Filed Under: Is It Any Better There?, Belize, Colombia, Costa Rica, Dominican Republic, Ecuador, employment, Mexico, Nicaragua, Panama, retirement, self-employment, taxes
Although Turner is estimated to be worth about $200 million and says she wasn't motivated by taxes, keeping her US citizenship would have forced her to continue paying the IRS, even if she never returns to the US.
For 150 years, Switzerland has also offered tax breaks for foreign millionaires to boost tourism, making them exempt from an income tax and allowing them to pay a flat fee. More than 5,000 foreigners have been using the tax breaks, but opponents of the deal have been gathering signatures to scrap the breaks, putting it up for a popular vote to take place within the next two years.
Four of Switzerland's 26 cantons - including Zurich - have already scrapped the tax breaks for wealthy foreigners.
During most of her 20 years in Switzerland, Turner benefited from the tax breaks. Although she will now be paying Swiss taxes as a citizen, which are high, she will no longer have to pay American taxes in addition.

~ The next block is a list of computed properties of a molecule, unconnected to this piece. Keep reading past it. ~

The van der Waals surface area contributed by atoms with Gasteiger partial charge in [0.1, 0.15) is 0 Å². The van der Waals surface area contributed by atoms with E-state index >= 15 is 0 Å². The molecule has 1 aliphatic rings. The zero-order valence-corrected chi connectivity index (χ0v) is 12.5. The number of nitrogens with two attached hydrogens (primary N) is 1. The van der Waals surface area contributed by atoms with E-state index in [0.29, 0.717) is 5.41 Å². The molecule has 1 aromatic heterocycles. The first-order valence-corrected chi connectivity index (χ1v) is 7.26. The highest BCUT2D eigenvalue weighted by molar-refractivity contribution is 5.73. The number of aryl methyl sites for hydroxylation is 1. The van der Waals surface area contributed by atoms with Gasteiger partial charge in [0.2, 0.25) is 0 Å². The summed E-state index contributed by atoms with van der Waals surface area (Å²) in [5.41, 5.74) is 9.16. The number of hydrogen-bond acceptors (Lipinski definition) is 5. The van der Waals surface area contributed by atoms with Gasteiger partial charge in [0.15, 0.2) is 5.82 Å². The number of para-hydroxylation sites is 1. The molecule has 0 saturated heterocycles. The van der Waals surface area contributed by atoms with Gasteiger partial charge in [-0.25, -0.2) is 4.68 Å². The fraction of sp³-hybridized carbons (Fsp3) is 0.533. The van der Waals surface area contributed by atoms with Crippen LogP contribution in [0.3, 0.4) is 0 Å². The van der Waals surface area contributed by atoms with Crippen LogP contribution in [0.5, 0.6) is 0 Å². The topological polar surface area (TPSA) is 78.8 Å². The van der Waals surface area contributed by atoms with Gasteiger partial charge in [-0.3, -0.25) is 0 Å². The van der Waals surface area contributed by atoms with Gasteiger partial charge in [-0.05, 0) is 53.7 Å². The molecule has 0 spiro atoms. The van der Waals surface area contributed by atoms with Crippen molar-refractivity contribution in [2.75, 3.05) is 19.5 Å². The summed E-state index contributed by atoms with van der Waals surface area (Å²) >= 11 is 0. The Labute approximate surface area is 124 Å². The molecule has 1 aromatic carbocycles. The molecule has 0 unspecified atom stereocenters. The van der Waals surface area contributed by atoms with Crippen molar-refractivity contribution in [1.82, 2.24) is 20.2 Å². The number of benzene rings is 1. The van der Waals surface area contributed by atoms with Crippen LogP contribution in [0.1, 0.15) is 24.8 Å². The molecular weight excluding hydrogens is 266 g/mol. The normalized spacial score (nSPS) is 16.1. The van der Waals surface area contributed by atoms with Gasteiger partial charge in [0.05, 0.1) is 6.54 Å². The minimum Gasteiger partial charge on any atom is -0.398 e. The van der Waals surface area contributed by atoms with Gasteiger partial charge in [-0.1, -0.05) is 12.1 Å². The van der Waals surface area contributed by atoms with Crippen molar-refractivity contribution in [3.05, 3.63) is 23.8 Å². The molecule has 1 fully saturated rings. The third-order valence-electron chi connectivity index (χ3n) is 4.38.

Read more at Russia Today here
And at Raw Story/Agence France Presse here
Filed Under: Misc, citizenship, Switzerland, taxes, Tina Turner
Spain plans to offer residency permits to foreigners who buy houses priced at more than 160,000 euros ($203,845) as part of its efforts to revive a collapsed real estate market and divest itself of hundreds of thousands of unsold homes.
Spain was following in the footsteps of Ireland and Portugal, two other ailing euro zone economies that have sought to spur their housing markets by easing residency requirements.
Spain normally grants visas that are valid for up to 90 days to citizens of countries that are outside the European Union. The residency permits for foreign home buyers would be for a much longer period of time but would not be open-ended. That detail has yet to be decided. The permits would also not grant the buyer the right to work in Spain.